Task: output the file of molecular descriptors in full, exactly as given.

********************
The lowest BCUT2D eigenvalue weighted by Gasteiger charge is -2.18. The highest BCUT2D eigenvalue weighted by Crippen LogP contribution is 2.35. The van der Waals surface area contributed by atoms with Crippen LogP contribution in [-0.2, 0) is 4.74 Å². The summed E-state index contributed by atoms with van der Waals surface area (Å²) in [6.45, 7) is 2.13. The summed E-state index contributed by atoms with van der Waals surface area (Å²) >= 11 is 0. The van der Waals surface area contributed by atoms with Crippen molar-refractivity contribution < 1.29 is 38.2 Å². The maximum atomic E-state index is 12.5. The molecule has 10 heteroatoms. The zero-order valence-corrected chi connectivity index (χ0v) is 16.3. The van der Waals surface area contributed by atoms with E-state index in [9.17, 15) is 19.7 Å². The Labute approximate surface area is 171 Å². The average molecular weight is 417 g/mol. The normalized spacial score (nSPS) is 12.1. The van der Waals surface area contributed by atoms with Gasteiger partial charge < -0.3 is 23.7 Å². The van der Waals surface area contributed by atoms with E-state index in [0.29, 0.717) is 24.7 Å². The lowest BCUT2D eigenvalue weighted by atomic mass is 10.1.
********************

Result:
The lowest BCUT2D eigenvalue weighted by Gasteiger charge is -2.18. The highest BCUT2D eigenvalue weighted by Crippen LogP contribution is 2.35. The van der Waals surface area contributed by atoms with Crippen LogP contribution in [-0.2, 0) is 4.74 Å². The summed E-state index contributed by atoms with van der Waals surface area (Å²) in [6.45, 7) is 2.13. The summed E-state index contributed by atoms with van der Waals surface area (Å²) >= 11 is 0. The van der Waals surface area contributed by atoms with Crippen molar-refractivity contribution < 1.29 is 38.2 Å². The maximum atomic E-state index is 12.5. The molecule has 10 heteroatoms. The zero-order valence-corrected chi connectivity index (χ0v) is 16.3. The van der Waals surface area contributed by atoms with E-state index in [9.17, 15) is 19.7 Å². The Labute approximate surface area is 171 Å². The average molecular weight is 417 g/mol. The normalized spacial score (nSPS) is 12.1. The van der Waals surface area contributed by atoms with Gasteiger partial charge < -0.3 is 23.7 Å². The van der Waals surface area contributed by atoms with E-state index in [0.29, 0.717) is 24.7 Å². The lowest BCUT2D eigenvalue weighted by atomic mass is 10.1.